NPR Story
3:53 pm
Thu August 14, 2014

Radio Station For The Visually Impaired Fades To Quiet This Week

For more than 40 years, a radio station called the “Evergreen Radio Reading Service” has been broadcasting all day, everyday across Washington State for the "print disabled" -- people who are visually impaired or unable to hold or turn a page.

But the station fades to quiet Friday.

You have to have a special radio to listen. Each day volunteer readers give voice to regional newspapers, sports commentary and even grocery ads. But that’s all over.

Frank Cuta, a legally blind listener from Benton City, said he will miss the station.

“If they are reading the cartoons they describe the cartoons,” he said. “If you’re reading the grocery ads they describe the grocery ads. And grocery ads are pictures. Even with the internet a blind person can’t go out on the internet and read the grocery ads out of the newspaper – they are pictures, you know. So, there are many things that will just be gone.”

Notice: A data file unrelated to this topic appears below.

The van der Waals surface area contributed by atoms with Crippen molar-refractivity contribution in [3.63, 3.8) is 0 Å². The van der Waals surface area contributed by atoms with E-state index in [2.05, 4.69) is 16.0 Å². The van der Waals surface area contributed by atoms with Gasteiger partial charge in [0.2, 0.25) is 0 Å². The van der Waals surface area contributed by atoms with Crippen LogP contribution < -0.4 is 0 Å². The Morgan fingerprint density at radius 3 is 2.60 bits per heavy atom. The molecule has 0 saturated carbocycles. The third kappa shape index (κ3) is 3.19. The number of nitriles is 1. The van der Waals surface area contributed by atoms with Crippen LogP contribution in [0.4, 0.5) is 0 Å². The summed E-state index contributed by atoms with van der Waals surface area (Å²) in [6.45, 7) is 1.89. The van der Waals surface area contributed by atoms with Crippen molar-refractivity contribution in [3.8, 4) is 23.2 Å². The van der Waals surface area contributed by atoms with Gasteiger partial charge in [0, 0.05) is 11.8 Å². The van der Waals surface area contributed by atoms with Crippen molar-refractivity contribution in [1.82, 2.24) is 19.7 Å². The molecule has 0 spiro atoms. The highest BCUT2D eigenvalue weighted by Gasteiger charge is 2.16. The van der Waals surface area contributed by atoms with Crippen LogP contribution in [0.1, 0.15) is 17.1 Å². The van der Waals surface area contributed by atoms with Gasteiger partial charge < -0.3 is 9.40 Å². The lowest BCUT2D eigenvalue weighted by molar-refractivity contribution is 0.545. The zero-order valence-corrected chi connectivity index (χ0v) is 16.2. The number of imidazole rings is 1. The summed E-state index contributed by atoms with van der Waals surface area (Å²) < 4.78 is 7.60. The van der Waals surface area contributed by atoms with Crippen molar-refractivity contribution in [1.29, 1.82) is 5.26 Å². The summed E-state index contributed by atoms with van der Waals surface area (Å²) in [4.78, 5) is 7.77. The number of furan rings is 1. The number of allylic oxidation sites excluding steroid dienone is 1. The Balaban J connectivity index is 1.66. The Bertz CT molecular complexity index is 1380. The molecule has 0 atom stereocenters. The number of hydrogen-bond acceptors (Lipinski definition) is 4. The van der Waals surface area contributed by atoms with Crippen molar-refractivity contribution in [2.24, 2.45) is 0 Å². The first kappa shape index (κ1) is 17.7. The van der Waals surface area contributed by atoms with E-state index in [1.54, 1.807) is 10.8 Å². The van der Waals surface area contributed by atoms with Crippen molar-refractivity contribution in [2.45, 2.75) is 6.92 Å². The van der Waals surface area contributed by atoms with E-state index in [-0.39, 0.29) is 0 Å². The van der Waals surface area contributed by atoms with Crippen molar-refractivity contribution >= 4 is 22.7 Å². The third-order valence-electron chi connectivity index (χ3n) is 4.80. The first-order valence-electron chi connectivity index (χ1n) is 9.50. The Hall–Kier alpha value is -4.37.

Cuta said he’ll also miss listening to curated shows with local and national news while doing other things around the house. Now, he expects he and others -- including seniors -- will have to search more, or get help, to find the same news and information.

Just a few years ago the Evergreen Radio Reading Service had a $150,000 budget, 75 volunteers and two paid employees. State budget cuts curtailed most of that in 2011. But a bit of fudging kept readings of The Seattle Times on the air and volunteers filled in the on-air gaps with reading programs from other states.

Evergreen has been run by the Washington State Library. Oregon’s visually impaired have a station called Omni Media Networks. Idaho had reading services for the print-disabled, until 2008, when funding was cut.

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